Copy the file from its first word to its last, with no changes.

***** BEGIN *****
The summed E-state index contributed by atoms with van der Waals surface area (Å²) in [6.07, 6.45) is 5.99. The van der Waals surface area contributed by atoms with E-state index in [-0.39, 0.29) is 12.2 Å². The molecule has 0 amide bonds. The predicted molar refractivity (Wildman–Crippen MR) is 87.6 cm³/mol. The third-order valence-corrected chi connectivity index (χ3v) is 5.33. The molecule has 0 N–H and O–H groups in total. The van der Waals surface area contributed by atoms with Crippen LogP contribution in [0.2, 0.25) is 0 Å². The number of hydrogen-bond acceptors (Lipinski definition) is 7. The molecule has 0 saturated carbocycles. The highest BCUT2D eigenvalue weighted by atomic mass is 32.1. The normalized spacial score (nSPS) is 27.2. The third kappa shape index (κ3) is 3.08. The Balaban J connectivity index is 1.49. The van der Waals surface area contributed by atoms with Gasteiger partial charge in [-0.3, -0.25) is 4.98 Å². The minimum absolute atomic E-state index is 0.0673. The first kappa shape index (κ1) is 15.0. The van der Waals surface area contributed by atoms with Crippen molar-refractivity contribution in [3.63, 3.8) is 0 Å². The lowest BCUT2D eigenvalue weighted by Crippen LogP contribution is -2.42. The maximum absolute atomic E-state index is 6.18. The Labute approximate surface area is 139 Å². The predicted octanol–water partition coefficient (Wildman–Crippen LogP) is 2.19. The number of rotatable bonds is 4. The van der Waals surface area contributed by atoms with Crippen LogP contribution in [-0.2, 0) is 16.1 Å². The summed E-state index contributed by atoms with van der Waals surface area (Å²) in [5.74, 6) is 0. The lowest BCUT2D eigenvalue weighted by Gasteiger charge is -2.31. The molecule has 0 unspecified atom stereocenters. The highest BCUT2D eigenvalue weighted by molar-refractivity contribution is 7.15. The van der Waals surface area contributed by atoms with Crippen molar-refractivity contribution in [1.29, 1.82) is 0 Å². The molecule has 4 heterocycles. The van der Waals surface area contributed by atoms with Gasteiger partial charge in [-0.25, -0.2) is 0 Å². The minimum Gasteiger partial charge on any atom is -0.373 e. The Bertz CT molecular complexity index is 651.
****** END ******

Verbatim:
The summed E-state index contributed by atoms with van der Waals surface area (Å²) in [6.07, 6.45) is 5.99. The van der Waals surface area contributed by atoms with E-state index in [-0.39, 0.29) is 12.2 Å². The molecule has 0 amide bonds. The predicted molar refractivity (Wildman–Crippen MR) is 87.6 cm³/mol. The third-order valence-corrected chi connectivity index (χ3v) is 5.33. The molecule has 0 N–H and O–H groups in total. The van der Waals surface area contributed by atoms with Crippen LogP contribution in [0.2, 0.25) is 0 Å². The number of hydrogen-bond acceptors (Lipinski definition) is 7. The molecule has 0 saturated carbocycles. The highest BCUT2D eigenvalue weighted by atomic mass is 32.1. The normalized spacial score (nSPS) is 27.2. The third kappa shape index (κ3) is 3.08. The Balaban J connectivity index is 1.49. The van der Waals surface area contributed by atoms with Gasteiger partial charge in [-0.3, -0.25) is 4.98 Å². The minimum absolute atomic E-state index is 0.0673. The first kappa shape index (κ1) is 15.0. The van der Waals surface area contributed by atoms with Crippen molar-refractivity contribution in [3.63, 3.8) is 0 Å². The lowest BCUT2D eigenvalue weighted by Crippen LogP contribution is -2.42. The maximum absolute atomic E-state index is 6.18. The Labute approximate surface area is 139 Å². The predicted octanol–water partition coefficient (Wildman–Crippen LogP) is 2.19. The number of rotatable bonds is 4. The van der Waals surface area contributed by atoms with Crippen LogP contribution in [-0.2, 0) is 16.1 Å². The summed E-state index contributed by atoms with van der Waals surface area (Å²) in [5.74, 6) is 0. The lowest BCUT2D eigenvalue weighted by Gasteiger charge is -2.31. The molecule has 0 unspecified atom stereocenters. The highest BCUT2D eigenvalue weighted by molar-refractivity contribution is 7.15. The van der Waals surface area contributed by atoms with Crippen molar-refractivity contribution in [1.29, 1.82) is 0 Å². The molecule has 4 heterocycles. The van der Waals surface area contributed by atoms with Gasteiger partial charge in [-0.25, -0.2) is 0 Å². The minimum Gasteiger partial charge on any atom is -0.373 e. The Bertz CT molecular complexity index is 651.